Senior caregiving positions provide fulfillment, in addition to earning a paycheck. Senior caregivers are able to leave their jobs at the end of the day knowing they made a positive difference in someone's life.
Professional caregivers are able to receive benefits and training when working for senior care companies, assisted living communities and nursing homes.
Caregivers are able to share their caregiving stories with Caregiverlist and a recent story tells how someone who was laid off found fulfillment in a new career as a caregiver:
"After many years of soul searching and the circumstance of being laid off from a job of 8 years in a profession I had worked in for 30+ years, I was convinced by family members that I should consider health care as a viable solution to my unemployment. With that in mind, I was able to secure a job in Home Health Care, from a company that was willing to hire me. This resulted in my meeting Sharon.
Sharon is/was a remarkable human being who found humor in ways I could not in my wildest of dreams imagine finding. She suffered from an incurable disease that at times made her unable to do the simplest of bodily functions. Even with that, and on her worst days (and believe me, she did have some of them, many of them, in fact) she was able to persevere and move forward with her life. She showed me things about myself that I never realized were there, and taught me how to evaluate circumstances in a more realistic manner.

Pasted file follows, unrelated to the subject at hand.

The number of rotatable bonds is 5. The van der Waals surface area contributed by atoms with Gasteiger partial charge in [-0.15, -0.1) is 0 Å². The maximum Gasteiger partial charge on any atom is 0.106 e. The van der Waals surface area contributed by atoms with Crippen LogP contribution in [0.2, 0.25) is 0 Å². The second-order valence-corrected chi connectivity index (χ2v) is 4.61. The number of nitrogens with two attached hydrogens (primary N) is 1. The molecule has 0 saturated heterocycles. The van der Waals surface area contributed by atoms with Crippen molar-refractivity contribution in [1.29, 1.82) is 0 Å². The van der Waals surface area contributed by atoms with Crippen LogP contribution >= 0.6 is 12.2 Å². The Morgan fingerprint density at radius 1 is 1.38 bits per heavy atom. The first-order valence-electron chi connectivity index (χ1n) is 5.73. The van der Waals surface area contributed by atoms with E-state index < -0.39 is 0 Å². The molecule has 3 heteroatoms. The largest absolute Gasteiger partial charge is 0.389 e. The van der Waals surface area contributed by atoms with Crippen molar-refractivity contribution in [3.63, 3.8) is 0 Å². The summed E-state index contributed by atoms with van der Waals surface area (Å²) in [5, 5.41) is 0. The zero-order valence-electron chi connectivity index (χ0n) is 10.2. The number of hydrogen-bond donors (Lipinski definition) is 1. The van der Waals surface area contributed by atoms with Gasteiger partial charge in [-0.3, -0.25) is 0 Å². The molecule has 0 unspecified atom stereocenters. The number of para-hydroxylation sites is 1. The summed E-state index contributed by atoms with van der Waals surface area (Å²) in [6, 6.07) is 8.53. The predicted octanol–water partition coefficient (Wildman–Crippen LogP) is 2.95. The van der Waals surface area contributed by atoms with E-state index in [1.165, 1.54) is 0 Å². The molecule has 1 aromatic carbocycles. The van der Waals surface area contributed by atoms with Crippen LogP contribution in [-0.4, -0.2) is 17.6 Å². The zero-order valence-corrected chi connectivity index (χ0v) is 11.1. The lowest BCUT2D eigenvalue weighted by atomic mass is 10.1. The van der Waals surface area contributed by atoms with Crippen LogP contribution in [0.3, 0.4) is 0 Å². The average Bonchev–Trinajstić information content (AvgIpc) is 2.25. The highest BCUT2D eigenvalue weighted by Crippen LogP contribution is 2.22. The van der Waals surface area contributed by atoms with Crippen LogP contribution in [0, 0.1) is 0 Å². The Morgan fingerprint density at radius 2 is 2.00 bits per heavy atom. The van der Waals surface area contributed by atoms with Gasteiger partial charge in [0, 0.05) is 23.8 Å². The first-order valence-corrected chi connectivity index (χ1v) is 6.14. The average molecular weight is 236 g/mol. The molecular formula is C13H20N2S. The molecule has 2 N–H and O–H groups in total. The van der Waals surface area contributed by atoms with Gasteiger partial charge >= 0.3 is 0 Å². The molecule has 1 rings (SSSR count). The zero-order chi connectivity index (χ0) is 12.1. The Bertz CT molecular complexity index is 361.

Sharon, who I am no longer able to help out any more, continues to move forward in her life in a way that I only hope I am able to do as my time passes. She, in her own way, was, in part responsible for me getting my CNA certificate and pursuing a career in health because of the way she fought on to maintain her independence and her health. I will always be inspired in anything that is of a helping nature that I do, because of my one-of-a-kind client and friend, Sharon."
As the senior population increases and as advances in medical care allow people to live longer lives, a career as a senior caregiver offers job security along with the ability to continue to learn new skills, obtain additional training certification and advance in your position. Learn more about caregiver training from our caregiving videos, take a practice nursing aide test and apply for a caregiving job or find a certification training school in your area and enjoy a career as a senior caregiver.